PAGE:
Landlords may place restrictions on what items the tenant allowance will pay for, such as only for labor, construction, and materials. These allowances typically do not include the costs of furniture, fixtures, and equipment, or trade fixtures needed for the tenant to conduct business. Tenants may negotiate to have the allowance cover other costs, such as space planning, office design, or legal fees.

For anything other than very minor construction, a tenant improvement work letter addendum or attachment should be added to the lease document. A well-drafted work letter will spell out all key issues related to the construction of the planned tenant improvements and will limit costly change orders during the build-out. It will define the building’s standards and break down construction details such as the number of light fixtures, size of doors and all other interior elements that the landlord will install for the tenant.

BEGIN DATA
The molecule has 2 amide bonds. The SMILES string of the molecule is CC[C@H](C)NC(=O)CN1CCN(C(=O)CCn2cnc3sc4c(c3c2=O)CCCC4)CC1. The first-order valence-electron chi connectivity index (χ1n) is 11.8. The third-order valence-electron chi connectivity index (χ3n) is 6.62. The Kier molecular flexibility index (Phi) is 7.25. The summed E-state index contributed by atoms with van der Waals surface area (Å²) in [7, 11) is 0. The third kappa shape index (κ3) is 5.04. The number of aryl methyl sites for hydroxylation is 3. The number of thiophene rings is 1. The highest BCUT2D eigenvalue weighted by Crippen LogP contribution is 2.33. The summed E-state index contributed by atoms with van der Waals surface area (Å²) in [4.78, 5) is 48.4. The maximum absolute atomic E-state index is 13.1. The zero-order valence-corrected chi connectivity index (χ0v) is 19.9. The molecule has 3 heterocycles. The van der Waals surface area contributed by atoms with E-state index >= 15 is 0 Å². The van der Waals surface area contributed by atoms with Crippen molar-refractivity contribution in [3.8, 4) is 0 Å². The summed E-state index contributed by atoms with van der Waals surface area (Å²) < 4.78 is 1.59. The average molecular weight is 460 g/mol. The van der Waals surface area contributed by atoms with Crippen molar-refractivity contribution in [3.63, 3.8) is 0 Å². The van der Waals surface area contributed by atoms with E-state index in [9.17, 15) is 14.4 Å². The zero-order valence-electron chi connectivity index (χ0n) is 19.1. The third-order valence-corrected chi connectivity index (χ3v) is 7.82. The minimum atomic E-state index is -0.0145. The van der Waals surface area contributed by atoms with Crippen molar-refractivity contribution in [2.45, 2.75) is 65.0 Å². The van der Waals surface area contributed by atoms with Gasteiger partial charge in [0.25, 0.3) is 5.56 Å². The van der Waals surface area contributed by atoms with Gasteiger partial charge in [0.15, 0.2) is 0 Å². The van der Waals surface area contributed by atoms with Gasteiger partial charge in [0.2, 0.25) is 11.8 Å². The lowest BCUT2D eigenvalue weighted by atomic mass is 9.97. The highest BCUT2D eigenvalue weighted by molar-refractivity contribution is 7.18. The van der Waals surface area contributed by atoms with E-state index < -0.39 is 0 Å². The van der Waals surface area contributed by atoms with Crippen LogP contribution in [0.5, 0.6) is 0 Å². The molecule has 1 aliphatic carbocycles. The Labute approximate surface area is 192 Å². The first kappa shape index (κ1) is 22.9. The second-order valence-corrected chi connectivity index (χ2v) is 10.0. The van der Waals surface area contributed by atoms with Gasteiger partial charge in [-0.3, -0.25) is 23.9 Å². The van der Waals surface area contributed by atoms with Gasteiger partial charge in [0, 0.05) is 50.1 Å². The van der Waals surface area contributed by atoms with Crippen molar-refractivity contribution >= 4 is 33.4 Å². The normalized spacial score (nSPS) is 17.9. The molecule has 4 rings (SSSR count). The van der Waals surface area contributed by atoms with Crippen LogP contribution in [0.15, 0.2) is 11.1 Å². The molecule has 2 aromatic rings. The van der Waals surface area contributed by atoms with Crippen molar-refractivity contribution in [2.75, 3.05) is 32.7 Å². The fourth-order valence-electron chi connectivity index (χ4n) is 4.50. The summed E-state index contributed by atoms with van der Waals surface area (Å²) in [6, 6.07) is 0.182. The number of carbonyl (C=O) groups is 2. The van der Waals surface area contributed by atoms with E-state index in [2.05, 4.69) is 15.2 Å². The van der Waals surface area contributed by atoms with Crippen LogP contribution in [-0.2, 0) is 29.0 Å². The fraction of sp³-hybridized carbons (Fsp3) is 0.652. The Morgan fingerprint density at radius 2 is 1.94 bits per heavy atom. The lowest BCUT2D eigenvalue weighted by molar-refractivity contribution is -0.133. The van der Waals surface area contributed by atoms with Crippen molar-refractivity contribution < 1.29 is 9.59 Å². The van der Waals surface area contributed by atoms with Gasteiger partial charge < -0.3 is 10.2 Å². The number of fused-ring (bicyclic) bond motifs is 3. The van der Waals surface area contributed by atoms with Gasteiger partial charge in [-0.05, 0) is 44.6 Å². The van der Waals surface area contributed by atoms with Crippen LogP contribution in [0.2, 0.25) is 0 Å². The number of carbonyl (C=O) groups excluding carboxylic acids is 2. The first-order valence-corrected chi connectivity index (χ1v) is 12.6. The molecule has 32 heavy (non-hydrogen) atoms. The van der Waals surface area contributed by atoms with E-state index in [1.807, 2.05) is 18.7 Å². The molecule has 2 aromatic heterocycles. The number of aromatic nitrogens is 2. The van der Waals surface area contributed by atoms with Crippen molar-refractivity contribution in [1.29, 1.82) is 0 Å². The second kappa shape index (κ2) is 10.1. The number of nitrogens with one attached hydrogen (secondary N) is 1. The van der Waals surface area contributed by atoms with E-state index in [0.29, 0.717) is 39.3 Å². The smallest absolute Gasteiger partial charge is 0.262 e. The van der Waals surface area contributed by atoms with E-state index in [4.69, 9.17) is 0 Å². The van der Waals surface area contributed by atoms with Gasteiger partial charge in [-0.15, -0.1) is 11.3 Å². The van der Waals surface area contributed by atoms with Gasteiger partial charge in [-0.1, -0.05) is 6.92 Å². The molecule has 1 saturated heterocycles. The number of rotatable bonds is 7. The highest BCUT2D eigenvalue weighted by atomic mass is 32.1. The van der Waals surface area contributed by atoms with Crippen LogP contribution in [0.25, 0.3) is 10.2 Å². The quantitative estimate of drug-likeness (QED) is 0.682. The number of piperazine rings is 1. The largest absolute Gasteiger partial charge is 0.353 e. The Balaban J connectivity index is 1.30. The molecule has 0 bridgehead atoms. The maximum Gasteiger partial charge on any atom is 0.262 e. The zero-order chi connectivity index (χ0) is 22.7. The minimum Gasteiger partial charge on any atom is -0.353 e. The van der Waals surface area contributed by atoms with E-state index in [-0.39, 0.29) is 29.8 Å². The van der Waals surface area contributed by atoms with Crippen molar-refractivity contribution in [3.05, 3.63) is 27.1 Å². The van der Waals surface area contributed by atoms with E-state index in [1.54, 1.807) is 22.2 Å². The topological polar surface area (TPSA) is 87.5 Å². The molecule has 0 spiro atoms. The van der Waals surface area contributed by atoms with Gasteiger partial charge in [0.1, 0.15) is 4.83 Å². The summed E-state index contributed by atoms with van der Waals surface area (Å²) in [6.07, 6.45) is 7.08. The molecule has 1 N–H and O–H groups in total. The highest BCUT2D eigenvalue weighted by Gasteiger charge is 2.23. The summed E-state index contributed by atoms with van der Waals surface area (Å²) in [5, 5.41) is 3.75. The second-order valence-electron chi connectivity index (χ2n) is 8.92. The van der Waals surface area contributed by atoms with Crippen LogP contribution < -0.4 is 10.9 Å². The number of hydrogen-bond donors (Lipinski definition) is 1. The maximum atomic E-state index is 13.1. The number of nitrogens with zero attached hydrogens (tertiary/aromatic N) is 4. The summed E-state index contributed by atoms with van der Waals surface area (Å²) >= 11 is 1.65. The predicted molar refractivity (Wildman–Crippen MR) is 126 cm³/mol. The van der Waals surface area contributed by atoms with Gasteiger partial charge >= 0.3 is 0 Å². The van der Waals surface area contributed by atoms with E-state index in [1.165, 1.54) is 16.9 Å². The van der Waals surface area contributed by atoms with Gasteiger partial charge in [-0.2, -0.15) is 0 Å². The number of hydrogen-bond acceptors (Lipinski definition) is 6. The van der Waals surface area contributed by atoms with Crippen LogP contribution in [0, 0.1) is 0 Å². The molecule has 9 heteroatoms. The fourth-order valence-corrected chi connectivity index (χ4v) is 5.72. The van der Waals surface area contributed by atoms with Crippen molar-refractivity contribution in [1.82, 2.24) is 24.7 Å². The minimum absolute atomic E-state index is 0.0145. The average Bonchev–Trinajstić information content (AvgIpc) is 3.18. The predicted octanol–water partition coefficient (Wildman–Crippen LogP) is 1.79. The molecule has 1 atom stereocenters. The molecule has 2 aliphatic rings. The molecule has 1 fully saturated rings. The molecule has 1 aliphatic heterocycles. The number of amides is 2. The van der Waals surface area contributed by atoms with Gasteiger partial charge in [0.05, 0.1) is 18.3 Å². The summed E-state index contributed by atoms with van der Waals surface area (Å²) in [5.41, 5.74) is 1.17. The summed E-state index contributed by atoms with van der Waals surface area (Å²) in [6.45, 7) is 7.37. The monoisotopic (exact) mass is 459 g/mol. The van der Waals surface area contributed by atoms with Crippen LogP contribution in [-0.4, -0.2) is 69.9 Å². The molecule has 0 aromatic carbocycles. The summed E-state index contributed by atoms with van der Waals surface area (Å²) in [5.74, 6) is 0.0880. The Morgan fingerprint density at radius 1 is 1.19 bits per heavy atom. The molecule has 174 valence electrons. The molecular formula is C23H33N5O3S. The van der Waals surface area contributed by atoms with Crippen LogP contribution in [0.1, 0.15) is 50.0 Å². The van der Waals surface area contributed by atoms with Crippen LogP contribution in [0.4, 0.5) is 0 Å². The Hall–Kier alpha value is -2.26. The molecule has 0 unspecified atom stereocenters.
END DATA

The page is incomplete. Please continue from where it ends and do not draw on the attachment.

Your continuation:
The work letter specifies the project budget and lays out how the tenant will pay for any additional costs over the allowance limit. It also describes any warranty coverage provided by the landlord or general contractor. Typically, both parties negotiate and sign a lease before negotiating the work letter.

Tenant Improvement Build-Out Costs and Concessions

In general, tenant improvement costs are growing faster than rents in all markets in the U.S. Tenant improvement build-out allowances have increased by double digits in recent years, growing more than 10 percent in 2017, and 13 percent in 2018, according to the 2019 U.S. and Canada Fit Out Guide.

However, research shows that while tenant improvement concessions in most markets were likely higher for all of 2019, generous tenant improvement allowances haven’t kept up with construction cost growth.